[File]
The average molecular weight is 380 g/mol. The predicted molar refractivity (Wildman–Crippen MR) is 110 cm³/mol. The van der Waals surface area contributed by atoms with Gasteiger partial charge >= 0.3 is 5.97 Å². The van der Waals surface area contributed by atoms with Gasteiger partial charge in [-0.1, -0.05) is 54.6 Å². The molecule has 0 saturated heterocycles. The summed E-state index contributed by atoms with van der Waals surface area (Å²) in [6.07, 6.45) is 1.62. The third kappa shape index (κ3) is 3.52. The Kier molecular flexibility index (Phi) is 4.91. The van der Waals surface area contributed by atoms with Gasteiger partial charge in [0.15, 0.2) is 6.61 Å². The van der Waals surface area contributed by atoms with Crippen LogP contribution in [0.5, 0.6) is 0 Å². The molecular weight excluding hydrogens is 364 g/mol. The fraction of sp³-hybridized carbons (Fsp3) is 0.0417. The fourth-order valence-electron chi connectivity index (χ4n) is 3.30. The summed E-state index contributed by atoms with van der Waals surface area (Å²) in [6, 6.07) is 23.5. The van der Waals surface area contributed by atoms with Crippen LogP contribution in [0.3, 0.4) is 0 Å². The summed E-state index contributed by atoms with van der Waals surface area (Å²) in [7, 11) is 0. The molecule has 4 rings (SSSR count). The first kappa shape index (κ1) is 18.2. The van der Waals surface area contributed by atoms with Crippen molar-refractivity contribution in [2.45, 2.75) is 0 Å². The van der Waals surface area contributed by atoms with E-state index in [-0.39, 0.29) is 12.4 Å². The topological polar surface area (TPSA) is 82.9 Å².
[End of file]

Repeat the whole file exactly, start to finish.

The average molecular weight is 380 g/mol. The predicted molar refractivity (Wildman–Crippen MR) is 110 cm³/mol. The van der Waals surface area contributed by atoms with Gasteiger partial charge >= 0.3 is 5.97 Å². The van der Waals surface area contributed by atoms with Gasteiger partial charge in [-0.1, -0.05) is 54.6 Å². The molecule has 0 saturated heterocycles. The summed E-state index contributed by atoms with van der Waals surface area (Å²) in [6.07, 6.45) is 1.62. The third kappa shape index (κ3) is 3.52. The Kier molecular flexibility index (Phi) is 4.91. The van der Waals surface area contributed by atoms with Gasteiger partial charge in [0.15, 0.2) is 6.61 Å². The van der Waals surface area contributed by atoms with Crippen LogP contribution in [0.5, 0.6) is 0 Å². The molecular weight excluding hydrogens is 364 g/mol. The fraction of sp³-hybridized carbons (Fsp3) is 0.0417. The fourth-order valence-electron chi connectivity index (χ4n) is 3.30. The summed E-state index contributed by atoms with van der Waals surface area (Å²) in [6, 6.07) is 23.5. The van der Waals surface area contributed by atoms with Crippen LogP contribution in [0.3, 0.4) is 0 Å². The summed E-state index contributed by atoms with van der Waals surface area (Å²) in [7, 11) is 0. The molecule has 4 rings (SSSR count). The first kappa shape index (κ1) is 18.2. The van der Waals surface area contributed by atoms with Crippen molar-refractivity contribution in [2.45, 2.75) is 0 Å². The van der Waals surface area contributed by atoms with E-state index in [-0.39, 0.29) is 12.4 Å². The topological polar surface area (TPSA) is 82.9 Å².